On an ambitious trial run 6000 metres beneath the ocean surface, a unique new holographic technology captures 3D images of life forms that are impossible to bring back up as live samples – the extreme pressure change would cause the organisms to explode. The photos prove certain forms of micro-plankton that exist at a depth of just two metres also live in the aquatic darkness six kilometres below.
While the oceanographic academic community can barely wrap their heads around the discovery, the oil and gas industry immediately starts to consider how the invention could monitor their underwater pipelines for leaks and assist undersea field exploration.
Unlike a traditional microscope, Resolution Optic's submersible system doesn't have lenses. It combines a laser light source with a pinhole and a digital camera. Organisms floating through the cone of light created by the pinhole are captured by the camera. Specially designed software then digitally reconstructs the three-dimensional image, in a lightning-fast 65 milliseconds, and sends the data back to a computer in real time.
Who gave the young company with the powerful submersible microscope the final push from academia to commercial marketplace? The Government of Canada.
Launched in 2010, the Canadian Innovation Commercialization Program (CICP) is a government initiative to bridge the pre-commercialization gap for businesses that have innovative goods and services. If you're Canadian, you can apply.
"It was important for us because it helped us develop our software," says Dr. Stephen Jones, CEO of Resolution Optics. "Prior to that it was designed for an academic research lab, but it wasn't designed for an industrial purpose. It needed to be less complicated."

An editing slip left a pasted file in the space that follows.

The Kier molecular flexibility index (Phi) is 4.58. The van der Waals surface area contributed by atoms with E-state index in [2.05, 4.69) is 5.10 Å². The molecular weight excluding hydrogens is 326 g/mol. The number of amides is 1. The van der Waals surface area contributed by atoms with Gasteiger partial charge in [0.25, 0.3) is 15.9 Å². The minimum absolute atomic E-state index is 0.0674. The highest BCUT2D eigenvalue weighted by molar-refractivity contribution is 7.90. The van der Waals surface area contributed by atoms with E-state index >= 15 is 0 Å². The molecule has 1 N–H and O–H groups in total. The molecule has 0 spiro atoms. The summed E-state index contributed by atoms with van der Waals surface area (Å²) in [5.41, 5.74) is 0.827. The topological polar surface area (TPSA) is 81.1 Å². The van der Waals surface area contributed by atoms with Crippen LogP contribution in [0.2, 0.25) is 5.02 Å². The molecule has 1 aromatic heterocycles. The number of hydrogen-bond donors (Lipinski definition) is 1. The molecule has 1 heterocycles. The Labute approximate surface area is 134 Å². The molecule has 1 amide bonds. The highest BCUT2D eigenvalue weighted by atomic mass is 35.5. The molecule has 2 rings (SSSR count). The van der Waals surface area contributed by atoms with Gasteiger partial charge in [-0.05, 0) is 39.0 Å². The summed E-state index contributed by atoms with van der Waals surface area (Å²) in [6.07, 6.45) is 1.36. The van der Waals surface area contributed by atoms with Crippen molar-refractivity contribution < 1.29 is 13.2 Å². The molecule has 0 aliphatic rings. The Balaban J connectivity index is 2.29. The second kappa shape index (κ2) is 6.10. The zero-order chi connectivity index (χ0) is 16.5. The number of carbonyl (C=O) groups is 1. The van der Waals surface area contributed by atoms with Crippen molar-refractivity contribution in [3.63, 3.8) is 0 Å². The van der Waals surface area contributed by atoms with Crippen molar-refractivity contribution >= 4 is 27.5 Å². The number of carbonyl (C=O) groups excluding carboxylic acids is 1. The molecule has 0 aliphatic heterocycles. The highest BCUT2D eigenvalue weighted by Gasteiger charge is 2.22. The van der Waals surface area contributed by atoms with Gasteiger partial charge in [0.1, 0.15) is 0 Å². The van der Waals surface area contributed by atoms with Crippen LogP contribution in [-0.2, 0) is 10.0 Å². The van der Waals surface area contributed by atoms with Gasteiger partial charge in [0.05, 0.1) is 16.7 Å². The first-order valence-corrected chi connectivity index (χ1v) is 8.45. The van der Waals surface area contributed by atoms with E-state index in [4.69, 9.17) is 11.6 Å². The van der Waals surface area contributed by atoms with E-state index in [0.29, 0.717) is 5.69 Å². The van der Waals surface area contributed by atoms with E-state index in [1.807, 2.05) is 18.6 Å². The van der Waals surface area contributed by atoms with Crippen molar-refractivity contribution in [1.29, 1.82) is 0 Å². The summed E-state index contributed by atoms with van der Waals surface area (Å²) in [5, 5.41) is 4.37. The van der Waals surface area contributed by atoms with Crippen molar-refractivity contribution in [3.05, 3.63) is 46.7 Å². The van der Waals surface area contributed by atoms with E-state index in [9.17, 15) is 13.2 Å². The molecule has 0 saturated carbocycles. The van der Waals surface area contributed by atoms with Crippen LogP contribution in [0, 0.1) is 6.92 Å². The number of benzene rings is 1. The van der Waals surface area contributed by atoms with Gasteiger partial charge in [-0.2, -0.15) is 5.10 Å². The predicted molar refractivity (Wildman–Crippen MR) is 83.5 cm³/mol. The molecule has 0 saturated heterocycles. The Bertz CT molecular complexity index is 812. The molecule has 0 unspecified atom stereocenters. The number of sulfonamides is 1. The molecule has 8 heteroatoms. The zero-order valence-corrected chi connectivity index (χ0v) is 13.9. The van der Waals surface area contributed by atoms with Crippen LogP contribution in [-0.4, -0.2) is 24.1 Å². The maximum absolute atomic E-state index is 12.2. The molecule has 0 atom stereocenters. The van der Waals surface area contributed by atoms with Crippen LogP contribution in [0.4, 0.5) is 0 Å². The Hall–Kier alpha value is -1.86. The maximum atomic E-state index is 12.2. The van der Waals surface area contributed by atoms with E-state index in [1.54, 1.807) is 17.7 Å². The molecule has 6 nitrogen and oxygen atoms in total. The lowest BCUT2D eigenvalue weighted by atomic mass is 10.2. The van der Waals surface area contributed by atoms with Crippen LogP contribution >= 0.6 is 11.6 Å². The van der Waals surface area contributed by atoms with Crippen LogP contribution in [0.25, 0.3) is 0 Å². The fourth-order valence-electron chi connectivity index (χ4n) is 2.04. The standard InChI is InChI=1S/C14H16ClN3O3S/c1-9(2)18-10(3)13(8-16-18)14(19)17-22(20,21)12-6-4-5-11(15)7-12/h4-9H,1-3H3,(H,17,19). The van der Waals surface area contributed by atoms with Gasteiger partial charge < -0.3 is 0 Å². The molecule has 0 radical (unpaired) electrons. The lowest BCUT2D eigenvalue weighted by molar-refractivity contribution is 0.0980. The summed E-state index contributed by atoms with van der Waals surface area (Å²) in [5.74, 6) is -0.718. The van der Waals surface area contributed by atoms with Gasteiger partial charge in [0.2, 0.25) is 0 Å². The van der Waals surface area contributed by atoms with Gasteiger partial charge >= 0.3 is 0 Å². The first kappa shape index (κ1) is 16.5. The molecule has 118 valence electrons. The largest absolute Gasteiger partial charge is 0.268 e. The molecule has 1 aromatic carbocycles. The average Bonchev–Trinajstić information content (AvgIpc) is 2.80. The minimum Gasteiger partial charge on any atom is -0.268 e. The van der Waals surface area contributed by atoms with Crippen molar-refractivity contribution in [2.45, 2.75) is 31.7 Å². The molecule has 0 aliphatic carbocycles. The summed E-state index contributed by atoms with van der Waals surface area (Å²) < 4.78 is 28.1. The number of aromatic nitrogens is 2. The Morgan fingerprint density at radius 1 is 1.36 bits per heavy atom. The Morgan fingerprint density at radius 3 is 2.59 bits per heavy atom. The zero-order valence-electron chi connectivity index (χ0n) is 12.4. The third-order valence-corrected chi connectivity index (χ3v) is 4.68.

The CICP targets innovations in four priority areas: the environment, safety and security, health and enabling technologies. Sweetening the deal, the government also organizes trade shows to help Canadian businesses showcase their innovative concepts to federal representatives.
When Resolution Optics applied for the acquisitions program, they had yet to introduce their holographic imaging technology to the open market. When the government kicked in $50,000, it was just what the company needed to get them over the final hurdle. It used half the money for equipment purchases, while the other half reimbursed time spent on the project. But according to Jones, CICP's domino effect was just beginning.
"It's given us validation of the technology, it's given us user feedback to generate commercially acceptable software, it's given us a comparison to our competitors and it's given us additional purchase orders."
Since the Department of Fisheries acquired a submersible system as part of the program, an oil group has purchased a device for themselves. Environment Canada is also interested in buying at least one. If that happens, Jones believes the Environmental Protection Agency in the US will be a likely customer.
As more buyers generate more user feedback, Resolution Optics is honing their innovation, taking the 3D microscope from fantastic deep-sea voyages to more prosaic issues like algae monitoring. Identifying concerns normally takes several days and lab verification, but soon people will be able to receive instant alerts on their mobile devices, allowing for much quicker reaction.
With the government officially on board as a customer, the entrepreneurship of Resolution Optics now has a proven business record. As the company continues to advance underwater exploration and monitoring, the world - with its seven seas, countless rivers and lakes - is their oyster.
A former broadcast journalist who has worked for CBS, ABC and CBC, Tiffany began covering financial news when she was based in Toronto, working for CityTV and Cable Pulse 24. The UBC graduate's career has seen her report on a wide variety of topics, including directing and producing a feature documentary about a controversial undercover police tactic, Mr. Big.
Besides her work for You Inc, Tiffany is also creative director for the fashion/lifestyle website Blue Besos. In between, she tries to find time to work on a novel about the TV news industry.
Her favourite interview ever was with cellist Yo Yo Ma.